Professor Jonathan Israel of the Institute for Advanced Study explores Spinoza’s role as a revolutionary thinker and precursor to the modern human rights movement in the 2017 Stroum Lectures in Jewish Studies, which were held on May 21 and 23 in conjunction with the Spinoza and Modern Jewish Philosophy Conference.
Since his expulsion from the synagogue in 1656, Spinoza has been a notorious figure within the Jewish world and in the Western world as a whole. He is seen as the very embodiment of irreligion, rejection of religious authority, and of skepticism about the Hebrew Bible as divine revelation. As several key passages of his writings make clear, though, his principal aim was not to spread irreligious attitudes, but rather to promote “freedom” and fight political tyranny, especially tyranny in the form of great monarchical empires that operated in close alliance with religious authority, like those of Philip II of Spain and Louis XIV of France.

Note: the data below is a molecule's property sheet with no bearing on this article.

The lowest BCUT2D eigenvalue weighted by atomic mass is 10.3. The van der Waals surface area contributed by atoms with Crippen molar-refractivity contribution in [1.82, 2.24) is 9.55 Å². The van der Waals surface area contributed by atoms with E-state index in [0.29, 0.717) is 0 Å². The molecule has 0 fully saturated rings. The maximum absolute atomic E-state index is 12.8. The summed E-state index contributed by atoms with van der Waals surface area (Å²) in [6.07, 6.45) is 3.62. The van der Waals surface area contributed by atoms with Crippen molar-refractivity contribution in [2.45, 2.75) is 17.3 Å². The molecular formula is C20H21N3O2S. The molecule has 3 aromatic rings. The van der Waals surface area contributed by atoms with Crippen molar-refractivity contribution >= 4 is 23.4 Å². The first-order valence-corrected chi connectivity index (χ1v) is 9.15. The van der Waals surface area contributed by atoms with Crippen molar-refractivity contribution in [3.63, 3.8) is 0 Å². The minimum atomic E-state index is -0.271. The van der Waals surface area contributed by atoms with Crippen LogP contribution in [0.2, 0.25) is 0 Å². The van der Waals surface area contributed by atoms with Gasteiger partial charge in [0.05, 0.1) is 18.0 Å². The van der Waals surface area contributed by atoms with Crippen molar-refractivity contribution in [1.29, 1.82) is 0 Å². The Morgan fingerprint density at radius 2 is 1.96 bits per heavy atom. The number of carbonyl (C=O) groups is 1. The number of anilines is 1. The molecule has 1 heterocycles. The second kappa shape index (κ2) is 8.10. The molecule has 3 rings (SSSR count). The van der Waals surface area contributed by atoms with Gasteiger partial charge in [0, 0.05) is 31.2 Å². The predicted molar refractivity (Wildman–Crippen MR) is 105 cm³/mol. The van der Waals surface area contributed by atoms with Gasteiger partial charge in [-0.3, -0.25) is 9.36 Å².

In What Sense Was Spinoza a Revolutionary Thinker?
In the first lecture, Jonathan Israel outlines Spinoza’s key writings in favor of democracy and democratic republicanism–and against restrictive religious and state institutions–and explains how these writings were received by Spinoza’s contemporaries.